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Sea level forum focuses on risks and solutions of sea level rise

Community Voices forum focuses on risks and solutions of sea level rise

Sea level rise threatening North Carolina coast, say panelists in Community Voices forum host by The News & Observer and WTVD.
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Sea level rise threatening North Carolina coast, say panelists in Community Voices forum host by The News & Observer and WTVD.

In less than 20 years, 13 communities on North Carolina’s coast will see regular flooding each year because of rising sea levels, according to a recent report from the Union of Concerned Scientists. A discussion of climate change, its current and future effects on North Carolina and some possible solutions brought several hundred people to downtown Raleigh Thursday night.

The Community Voices forum, “Rising Seas: How will climate change affect the NC Coast?,” was sponsored by The News & Observer and WTVD.

“For many years in increasing numbers North Carolinians have gone to the coast. Now, inch by inch, the coast is coming to us,” Ned Barnett said introducing the panel at the N.C. Museum of History. “In North Carolina sea level rise is especially worrisome because the flatness of the coastal plane magnifies any rise.”

Five scientists participated on the panel:

▪ Orrin Pilkey, professor emeritus at Duke University’s Nicholas School of the Environment;

▪ Astrid Caldas, a senior climate scientist in the Climate and Energy Program of the Union of Concerned Scientists (or, as Caldas joked they’ve been called since November, the Union of “pissed off scientists”);

▪ Stanley R. Riggs, professor of Geology at East Carolina University;

▪ Greg Rudolph, a geologist who served on the state’s Coastal Resource Commission’s Science Panel;

▪ Todd Miller, founder and executive director of the North Carolina Coastal Federation and a Carteret County native.

“Our panel does not include climate change deniers, or those who dismiss sea level rise,” Barnett said. “Perhaps they are right. If so, in one hundred years we will apologize for not inviting them,” he said to much laughter. “But to us this is too urgent, and so scientifically settled that we cannot devote the little time we have here tonight to a debate about whether or not there is even a problem to discuss.”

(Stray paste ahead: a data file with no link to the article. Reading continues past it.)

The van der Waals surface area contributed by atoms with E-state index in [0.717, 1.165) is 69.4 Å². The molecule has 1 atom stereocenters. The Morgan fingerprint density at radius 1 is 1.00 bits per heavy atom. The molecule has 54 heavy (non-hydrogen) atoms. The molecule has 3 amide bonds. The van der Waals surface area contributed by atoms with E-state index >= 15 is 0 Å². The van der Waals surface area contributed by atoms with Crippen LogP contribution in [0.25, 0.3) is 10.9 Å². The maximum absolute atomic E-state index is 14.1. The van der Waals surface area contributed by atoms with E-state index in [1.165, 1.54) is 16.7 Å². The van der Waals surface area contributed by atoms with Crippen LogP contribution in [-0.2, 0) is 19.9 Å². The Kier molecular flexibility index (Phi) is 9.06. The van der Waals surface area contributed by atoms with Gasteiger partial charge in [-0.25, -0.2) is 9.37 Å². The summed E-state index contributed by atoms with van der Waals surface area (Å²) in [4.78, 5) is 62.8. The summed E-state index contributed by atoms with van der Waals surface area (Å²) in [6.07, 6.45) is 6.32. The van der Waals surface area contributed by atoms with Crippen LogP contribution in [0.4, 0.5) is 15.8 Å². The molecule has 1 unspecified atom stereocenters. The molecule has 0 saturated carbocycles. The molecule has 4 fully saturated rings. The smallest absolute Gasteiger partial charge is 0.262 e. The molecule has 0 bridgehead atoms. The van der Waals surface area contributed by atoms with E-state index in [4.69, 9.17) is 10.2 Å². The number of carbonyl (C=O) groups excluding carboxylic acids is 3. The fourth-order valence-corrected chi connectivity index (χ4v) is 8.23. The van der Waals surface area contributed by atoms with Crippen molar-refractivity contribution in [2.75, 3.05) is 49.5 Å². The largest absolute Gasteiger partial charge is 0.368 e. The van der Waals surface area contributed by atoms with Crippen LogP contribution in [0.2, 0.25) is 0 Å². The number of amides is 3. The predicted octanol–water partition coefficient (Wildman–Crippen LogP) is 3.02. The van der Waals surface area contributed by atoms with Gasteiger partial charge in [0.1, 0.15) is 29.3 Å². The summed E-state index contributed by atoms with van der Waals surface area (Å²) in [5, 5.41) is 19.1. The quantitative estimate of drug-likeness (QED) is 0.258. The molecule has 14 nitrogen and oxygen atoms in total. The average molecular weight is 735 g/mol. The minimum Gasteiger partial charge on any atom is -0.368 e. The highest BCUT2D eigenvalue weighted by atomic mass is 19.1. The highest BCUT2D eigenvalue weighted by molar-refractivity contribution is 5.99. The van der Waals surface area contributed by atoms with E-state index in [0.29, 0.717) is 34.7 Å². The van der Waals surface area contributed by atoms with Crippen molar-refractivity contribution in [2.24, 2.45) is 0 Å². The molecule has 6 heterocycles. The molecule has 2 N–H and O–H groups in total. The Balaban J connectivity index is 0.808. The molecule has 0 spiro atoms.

Currently, panelists said, North Carolina’s sea level is rising, and the amount it rises will increase.

Orrin Pilkey
Orrin Pilkey

By mid-late century sea level would rise, “two feet to 10 feet,” Pilkey said. “If there is a scientific consensus it would be three feet.” While this does not sound like a lot, for every one foot of sea level rise “in theory could be two thousand feet of shoreline retreat.”

Caldas warned of a “near-term’ threat and said that research she had done in 2014 projected that Wilmington “will go from a few tidal floods currently, to as many as 150 tidal flooding events by 2035, and upwards of 350 by 2045.”

Caldas also said that people should not assume they won’t be affected by sea leavel rise just because their homes may not be at risk of flooding. The flooding of roads and other infrastructure could leave people unable to go to work or trapped within small areas.

astrid caldas
Astrid Caldas

The effects of sea-level rise would be compounded by more hurricanes. “We’ve got many more Floyds and Sandys, Marias and Harveys coming at us,” Riggs said. “We lucked out this year.”

In order to combat rising sea levels, Pilkey said, “we can either build a sea wall or push buildings back or demolish buildings.” If there was a sea wall there would be no beach, but Pilkey was concerned about the economic hardship of actually demolishing large buildings.

Miller advised investing more in green infrastructure, and said it was important to do so now. “Having been through a number of hurricanes, I can tell you, don’t expect enlightened policymaking in the aftermath of a storm.”

Lawmakers in North Carolina, panelists said, have not been open to the scientific data. When Riggs and other North Carolina scientists projected 39 inches of rising sea level by 2,100, the legislature “rejected it,” Riggs said. “They threw it in the trash.”

There’s always a gap, panelists agreed between scientific understand and public policy, but Miller said the gap had worsened in the past 10 years. The solution, panelists said, is better science education.

“If we don’t have an educated public we’ll never get off the ground with any of this,” Riggs said to loud applause.

During the question and answer session, an audience member called the panel out for its “anti-market bias.” “I don’t understand the reluctance to just turn it over to the market,” he said. “I hear people like you talk all the time and you just don’t seem to wanna turn to the market for some of these solutions. You keep talking about the science and never understand if you force somebody to make an economic decision that is a very real concrete decision. Why is that?”

Miller said that the response was not being forced upon people, but rather residents along the coast who have been effected by the rising sea level are demanding and asking for change.

Dave Burton, who said he was nominated but not appointed to the state’s Coastal Resource Commission’s science panel, questioned why the commission appeared to waver on whether or not global warming was causing sea level rise. Burton also pointed out that he would have been the only Republican on the panel if he’d been appointed.

Rudolph, who served on the commission with Riggs, replied, saying, “We shifted focus on why it’s rising to – these are the numbers. It’s a blend of natural sea level rise and also human induced.”

Riggs added, “It is not a Democratic versus Republican issue. The science panel was not a political panel it was a science panel – period.”

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